Watch for "overvalued" housing markets as house price growth begins to slow, says CoreLogic
Last week, the average fixed-rate mortgage for 30 years reached 4.67% - up from 3.11% in December. This is a bigger issue than it may seem at first. If a borrower took out a $ 400,000 mortgage at 3.11%, he would have owed $ 1,710 a month during the 30-year loan. At a 4.67% mortgage rate, this monthly payment rises to $ 2,067.
Not only are mortgage rates higher for homebuyers, it also means that some borrowers - who have to meet a strict debt-to-income ratio of lenders - will lose their mortgage eligibility.
The economic shock of mortgage rates is causing some in the real estate industry to predict that the hot housing market will finally lose some steam.
The real estate research company - CoreLogic, which is ranked 952nd on the Fortune 1000 list, said that the growth in apartment prices is going to slow down - a lot. In its latest survey, U.S. house prices jumped 19.2 percent between January 2021 and January 2022. But over the next 12 months, CoreLogic says, house prices will rise by only 5 percent.
Here's another reason CoreLogic sees housing growth slowing: Over the past year, U.S. house prices have jumped five times faster than U.S. income growth. It just can not last much longer.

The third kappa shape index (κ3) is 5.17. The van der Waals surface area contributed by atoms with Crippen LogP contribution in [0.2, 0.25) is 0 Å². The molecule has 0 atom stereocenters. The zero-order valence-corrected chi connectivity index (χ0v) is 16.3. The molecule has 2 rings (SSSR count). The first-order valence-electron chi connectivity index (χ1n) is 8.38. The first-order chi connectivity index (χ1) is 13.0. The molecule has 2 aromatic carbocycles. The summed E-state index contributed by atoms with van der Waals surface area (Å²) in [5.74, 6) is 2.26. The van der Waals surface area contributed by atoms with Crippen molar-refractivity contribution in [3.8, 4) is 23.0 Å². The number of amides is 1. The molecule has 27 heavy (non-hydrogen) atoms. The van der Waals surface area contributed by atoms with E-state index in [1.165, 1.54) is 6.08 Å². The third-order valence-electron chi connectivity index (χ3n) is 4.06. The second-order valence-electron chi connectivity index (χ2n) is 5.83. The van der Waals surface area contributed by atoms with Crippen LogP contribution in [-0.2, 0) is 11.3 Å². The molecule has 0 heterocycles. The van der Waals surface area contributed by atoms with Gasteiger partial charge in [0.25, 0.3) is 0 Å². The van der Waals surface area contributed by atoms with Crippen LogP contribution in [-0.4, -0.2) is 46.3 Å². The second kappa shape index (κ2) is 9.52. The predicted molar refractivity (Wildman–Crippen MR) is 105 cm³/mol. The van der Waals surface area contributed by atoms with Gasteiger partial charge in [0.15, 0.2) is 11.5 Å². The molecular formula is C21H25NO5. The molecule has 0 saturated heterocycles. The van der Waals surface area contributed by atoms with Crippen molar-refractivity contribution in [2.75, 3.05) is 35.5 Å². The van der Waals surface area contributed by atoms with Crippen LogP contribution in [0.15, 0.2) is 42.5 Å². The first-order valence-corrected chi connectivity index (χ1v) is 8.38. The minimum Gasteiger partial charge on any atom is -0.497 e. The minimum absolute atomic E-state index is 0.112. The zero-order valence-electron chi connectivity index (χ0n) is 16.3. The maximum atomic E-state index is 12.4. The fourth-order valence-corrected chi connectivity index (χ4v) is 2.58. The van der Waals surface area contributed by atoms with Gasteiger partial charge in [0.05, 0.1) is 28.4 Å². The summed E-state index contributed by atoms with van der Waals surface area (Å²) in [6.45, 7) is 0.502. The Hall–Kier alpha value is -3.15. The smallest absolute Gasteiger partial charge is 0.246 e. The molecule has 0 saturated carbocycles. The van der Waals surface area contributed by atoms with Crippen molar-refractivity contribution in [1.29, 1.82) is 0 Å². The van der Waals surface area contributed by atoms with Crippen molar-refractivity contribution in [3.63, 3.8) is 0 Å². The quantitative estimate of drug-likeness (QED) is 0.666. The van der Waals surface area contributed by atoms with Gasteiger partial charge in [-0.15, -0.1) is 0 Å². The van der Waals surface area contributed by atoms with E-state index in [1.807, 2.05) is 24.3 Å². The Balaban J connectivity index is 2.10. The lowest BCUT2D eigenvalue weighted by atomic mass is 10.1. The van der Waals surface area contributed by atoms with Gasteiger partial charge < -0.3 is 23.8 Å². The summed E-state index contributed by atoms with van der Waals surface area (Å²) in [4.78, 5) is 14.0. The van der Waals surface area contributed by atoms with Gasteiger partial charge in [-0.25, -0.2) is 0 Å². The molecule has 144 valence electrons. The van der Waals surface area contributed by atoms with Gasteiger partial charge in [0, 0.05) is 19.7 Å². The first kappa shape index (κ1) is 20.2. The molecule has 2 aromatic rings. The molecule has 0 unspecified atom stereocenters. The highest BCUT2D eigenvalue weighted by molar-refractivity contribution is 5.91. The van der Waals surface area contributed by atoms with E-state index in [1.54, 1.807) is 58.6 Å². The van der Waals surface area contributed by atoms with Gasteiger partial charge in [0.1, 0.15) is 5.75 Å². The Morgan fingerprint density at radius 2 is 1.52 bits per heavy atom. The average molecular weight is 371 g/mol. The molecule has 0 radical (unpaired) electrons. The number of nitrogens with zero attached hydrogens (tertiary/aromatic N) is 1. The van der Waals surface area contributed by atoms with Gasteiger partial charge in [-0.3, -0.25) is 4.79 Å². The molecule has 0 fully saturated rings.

The real estate company has calculated a market risk assessment for about 400 metropolitan statistical areas. CoreLogic aims to find out if local income levels can support apartment prices. The result? CoreLogic estimates that 65% of US regional housing markets are “overvalued”. This includes statistical areas of major metropolitan areas such as New York, Miami, Seattle, Las Vegas and Dallas. Every major market in Arizona, Florida, Texas and Nevada meets CoreLogic's definition of "overvalued". Meanwhile, CoreLogic says only 26% of U.S. housing markets are "normal" and only 9% are "low value."
"With strong apartment price growth since the onset of the epidemic, many markets can now be overestimated, especially when comparing price growth to the growth rate of domestic income," Selma Hep, CoreLogic's chief economist, told Fortune.
But the fact that house prices in the US are "overvalued" does not mean that house prices are about to fall.
Indeed, every forecast model tested by Fortune still predicts U.S. house prices will rise over the coming year. This includes models manufactured by the Association of Mortgage Bankers, Bank of America, Fannie Mae and Zillow.
What's going on? Industry insiders believe rising mortgage rates will help curb the unsustainable rates of house price growth we have seen over the past year. However, many believe that the combination of limited supply and the demographic wave of first-millennial home buyers will continue to push prices upward, albeit at a slower growth rate.